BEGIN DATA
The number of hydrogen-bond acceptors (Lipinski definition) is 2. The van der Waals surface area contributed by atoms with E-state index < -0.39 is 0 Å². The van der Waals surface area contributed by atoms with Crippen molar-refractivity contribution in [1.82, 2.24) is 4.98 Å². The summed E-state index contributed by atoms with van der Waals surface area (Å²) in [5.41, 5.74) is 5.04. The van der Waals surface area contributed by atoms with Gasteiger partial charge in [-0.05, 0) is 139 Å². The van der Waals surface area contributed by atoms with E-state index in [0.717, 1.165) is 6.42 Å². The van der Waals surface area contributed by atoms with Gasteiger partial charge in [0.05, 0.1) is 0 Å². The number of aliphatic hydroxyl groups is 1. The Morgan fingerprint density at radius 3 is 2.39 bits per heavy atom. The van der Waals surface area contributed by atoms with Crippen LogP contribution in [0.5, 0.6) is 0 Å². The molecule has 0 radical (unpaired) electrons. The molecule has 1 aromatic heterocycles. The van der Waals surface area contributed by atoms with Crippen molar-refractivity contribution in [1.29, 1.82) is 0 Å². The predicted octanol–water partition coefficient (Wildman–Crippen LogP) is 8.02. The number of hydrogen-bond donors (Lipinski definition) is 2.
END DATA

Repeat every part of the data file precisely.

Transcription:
The number of hydrogen-bond acceptors (Lipinski definition) is 2. The van der Waals surface area contributed by atoms with E-state index < -0.39 is 0 Å². The van der Waals surface area contributed by atoms with Crippen molar-refractivity contribution in [1.82, 2.24) is 4.98 Å². The summed E-state index contributed by atoms with van der Waals surface area (Å²) in [5.41, 5.74) is 5.04. The van der Waals surface area contributed by atoms with Gasteiger partial charge in [-0.05, 0) is 139 Å². The van der Waals surface area contributed by atoms with E-state index in [0.717, 1.165) is 6.42 Å². The van der Waals surface area contributed by atoms with Gasteiger partial charge in [0.05, 0.1) is 0 Å². The number of aliphatic hydroxyl groups is 1. The Morgan fingerprint density at radius 3 is 2.39 bits per heavy atom. The van der Waals surface area contributed by atoms with Crippen LogP contribution in [0.5, 0.6) is 0 Å². The molecule has 0 radical (unpaired) electrons. The molecule has 1 aromatic heterocycles. The van der Waals surface area contributed by atoms with Crippen molar-refractivity contribution in [1.29, 1.82) is 0 Å². The predicted octanol–water partition coefficient (Wildman–Crippen LogP) is 8.02. The number of hydrogen-bond donors (Lipinski definition) is 2.